Voting Rights
  • 10 highlights from 2012

    10. Karl Rove's, the Koch brothers', and other conservative groups’ $1 billion in outside money was no match for your grassroots organizing.

    9. Everyday citizens stood up to Republican attempts to suppress the vote—and our nation's courts struck down some of the GOP's most blatant efforts in Pennsylvania, Florida, and Ohio.

    8. The Supreme Court affirmed what we've known all along: Obamacare is constitutional.

    7. Four states made history by supporting marriage equality at the ballot box.

    6. Back from the brink of collapse, General Motors is posting record profits and investing billions in the U.S., thanks to a President who wouldn’t let Detroit go bankrupt.

    5. President Obama and congressional Democrats prevented 7.4 million college students' loan interest rates from doubling.

    4. With the DREAM Act stalled in Congress, President Obama signed an executive order helping undocumented young people in college or the military.

    3. As of this year, 3.1 million young people now have health insurance and birth control is co-pay free—all thanks to Obamacare.

    2. We've added 5.6 million jobs over 33 straight months of private-sector job growth. That's progress.

    1. With 332 electoral votes, President Obama won re-election—decisively.

  • A victory for democracy

    When Ohio’s early voting locations open during the next 21 days, they will be open to all voters on equal terms. That simple premise was effectively reaffirmed today in an order by the Supreme Court of the United States. What’s astounding is that Ohio Republicans passed laws and implemented restrictions attempting to dismantle the right of qualified voters to enter the voting booth while the polls are open. Obama for America and the DNC sued the state of Ohio for discriminately closing its polling places to certain voters while leaving them open and accessible to other voters during the final three days of early voting. And with today’s ruling, our lawsuit has prevailed.

    Even so, we should not miscast today’s ruling as a mere political score for the Obama campaign. In fact, it’s a major victory for voters. With today’s order, the Supreme Court has left in place two lower court decisions which require that equal protection of the laws be accorded all eligible voters. That’s also a victory for democracy.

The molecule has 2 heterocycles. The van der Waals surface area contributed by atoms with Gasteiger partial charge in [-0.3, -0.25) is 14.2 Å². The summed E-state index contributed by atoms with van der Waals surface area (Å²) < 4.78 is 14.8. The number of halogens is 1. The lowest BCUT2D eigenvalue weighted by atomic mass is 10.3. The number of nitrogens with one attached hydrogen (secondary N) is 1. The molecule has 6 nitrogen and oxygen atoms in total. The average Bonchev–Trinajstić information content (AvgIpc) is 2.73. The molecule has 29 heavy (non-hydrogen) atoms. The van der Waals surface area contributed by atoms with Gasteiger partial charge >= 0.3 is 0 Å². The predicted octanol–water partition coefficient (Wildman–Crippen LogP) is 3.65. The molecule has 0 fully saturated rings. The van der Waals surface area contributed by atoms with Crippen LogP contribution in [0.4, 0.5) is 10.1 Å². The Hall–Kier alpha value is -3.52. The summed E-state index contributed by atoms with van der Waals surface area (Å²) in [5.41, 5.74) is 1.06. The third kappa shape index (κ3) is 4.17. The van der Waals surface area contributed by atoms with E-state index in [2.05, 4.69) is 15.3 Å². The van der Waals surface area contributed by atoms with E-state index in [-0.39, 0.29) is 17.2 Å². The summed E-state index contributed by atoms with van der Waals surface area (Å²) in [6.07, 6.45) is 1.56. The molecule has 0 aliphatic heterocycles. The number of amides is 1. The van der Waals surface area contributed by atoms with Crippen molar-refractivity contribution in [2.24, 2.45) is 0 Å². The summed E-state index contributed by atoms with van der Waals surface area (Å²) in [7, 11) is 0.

This latest triumph does not stand on its own. It represents a major milestone in our successful fight against Republican-sponsored restrictions on voting rights. Nationally, voting rights advocates have challenged other restrictive voting laws—and won. I’ve previously discussed these efforts in states such as Pennsylvania, Florida, Iowa, and New Hampshire.

    For the full meaning of these victories to be realized, however, we need to work at the grassroots level to make sure the rights of voters are protected on Election Day. If you are an attorney, paralegal, law student, or other voting rights advocate, join the Victory Counsel today. Together, we can ensure that all voters are able to exercise their fundamental right to cast a ballot and have it counted.

  • Working till the last minute

    Four years ago, Virginia did something they hadn't done in 44 years: They voted for a Democrat—Barack Obama—for President. And it happened because an unprecedented three in four voters made it to the polls on Election Day.

    Four years ago, Virginia did something they hadn't done in 44 years: They voted for a Democrat—Barack Obama—for President. And it happened because an unprecedented three in four voters made it to the polls on Election Day.

    As Brian Moran, the chair of the Democratic Party of Virginia says, when Virginians vote, Democrats win.

    That made today's Virginia voter registration deadline critical—marching orders the Blacksburg OFA office took to heart. As of today's 5 p.m. deadline, their team of organizers and volunteers collected and submitted around 5,000 voter registration forms from the Virginia Tech community, including a few last-minute ones that organizers dropped off at the county auditor's office (pictured above) with just minutes to spare.

    Gotta Vote

  • Heavy turnout in early voting shows importance of protecting voting rights

    While much of the nation’s attention is focused on November 6, the election has already begun in dozens of states that allow some form of early voting. As the numbers flow in, it’s becoming clear that turnout for early voting is notably higher than in 2008, particularly in key battleground states.

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  • With major victory in Ohio, voting rights momentum continues

    Just three days after a court blocked the implementation of Pennsylvania’s voter ID law, a federal appeals court has sided with the Obama campaign and the DNC, rejecting Ohio Republicans’ attempt to implement unconstitutional restrictions on early voting. As a result of today’s decision, when Ohio early voting locations open during this election, they will be open to all voters on equal terms.

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  • Today’s decision is a victory for Pennsylvania voters

    Today, we achieved another significant victory in our historic efforts to protect the right to vote when a Pennsylvania judge blocked implementation of the state’s restrictive voter ID law for this year’s presidential election.

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  • Iowa: Vote early, and be the first

    Early voting in Iowa starts today. Iowans were the first to stand with President Obama in 2008, and now, you can be the first again—by voting early and encouraging at least one more person to join you.

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